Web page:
Once that came into my consciousness, I started noticing it more.  For example, when the Democratic veterans running for office were called "Band of Brothers", even though a few of them were women.  That was an egregious example and I diaried about it here - yet some people seemed annoyed that this was even brought up!  

"A Strange Silence in the Room"

I also started thinking about the difficulty women have in getting their points across in a male-dominated group.  In the same vein as the story told by the Swedish fiddle player, I've heard stories about women in meetings - for example, in business - who make a comment or suggestion that gets ignored, but then a male will make a similar comment that gets picked up on and responded to.  Has this happened to any of you?  

Originally posted to hrh on Thu Aug 17, 2006 at 08:05 PM PDT.

Poll

How do women get their point across in a male-dominated group?

13%8 votes
55%33 votes
5%3 votes
25%15 votes

| 59 votes | Vote | Results

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Comment Preferences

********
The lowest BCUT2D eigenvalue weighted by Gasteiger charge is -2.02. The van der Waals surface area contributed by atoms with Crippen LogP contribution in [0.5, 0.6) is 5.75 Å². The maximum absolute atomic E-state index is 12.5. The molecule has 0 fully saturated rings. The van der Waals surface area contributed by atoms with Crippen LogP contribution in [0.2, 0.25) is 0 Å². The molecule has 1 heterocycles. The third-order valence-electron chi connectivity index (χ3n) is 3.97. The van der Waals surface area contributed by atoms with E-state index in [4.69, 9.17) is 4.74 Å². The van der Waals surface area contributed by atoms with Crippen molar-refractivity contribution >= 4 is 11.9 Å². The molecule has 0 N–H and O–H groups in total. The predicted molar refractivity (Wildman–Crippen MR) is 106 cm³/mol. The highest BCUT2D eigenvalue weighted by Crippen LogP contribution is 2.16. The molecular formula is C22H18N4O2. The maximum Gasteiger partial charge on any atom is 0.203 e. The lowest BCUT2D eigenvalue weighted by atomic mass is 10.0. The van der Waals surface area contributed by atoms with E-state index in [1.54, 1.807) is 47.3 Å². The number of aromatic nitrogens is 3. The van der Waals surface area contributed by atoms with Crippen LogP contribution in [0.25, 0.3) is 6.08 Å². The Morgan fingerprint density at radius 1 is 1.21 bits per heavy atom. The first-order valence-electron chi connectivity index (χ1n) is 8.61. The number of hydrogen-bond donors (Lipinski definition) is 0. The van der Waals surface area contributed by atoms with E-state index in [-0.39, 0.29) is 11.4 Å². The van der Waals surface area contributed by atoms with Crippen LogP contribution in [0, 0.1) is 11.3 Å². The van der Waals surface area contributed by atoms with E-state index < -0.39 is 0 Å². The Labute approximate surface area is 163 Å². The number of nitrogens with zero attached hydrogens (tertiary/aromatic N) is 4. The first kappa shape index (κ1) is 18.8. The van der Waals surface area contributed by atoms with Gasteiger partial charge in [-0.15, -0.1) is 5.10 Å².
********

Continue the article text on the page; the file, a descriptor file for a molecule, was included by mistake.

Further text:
•  sorry I'm late (29+ / 0-)

    Relatives descended upon us on short notice.  Oy!

    I must go clean up the kitchen.  Back soon.

    Yes, there are still FEMINISTS at Daily Kos! Join us in the Supervixens diary every Thursday.

    by hrh on Thu Aug 17, 2006 at 07:57:25 PM PDT

  •  I grew up (17+ / 0-)

    as the oldest child in a very indulgent family.  I had no siblings for almost nine years.  My parents were very much like many parents of only children...they thought I was THE child...the smartest, the best, etc...I also grew up in a household of four adults as my grandparents lived with us.  Therefore, I never perceived that there was any difference between my abilities and those of boys.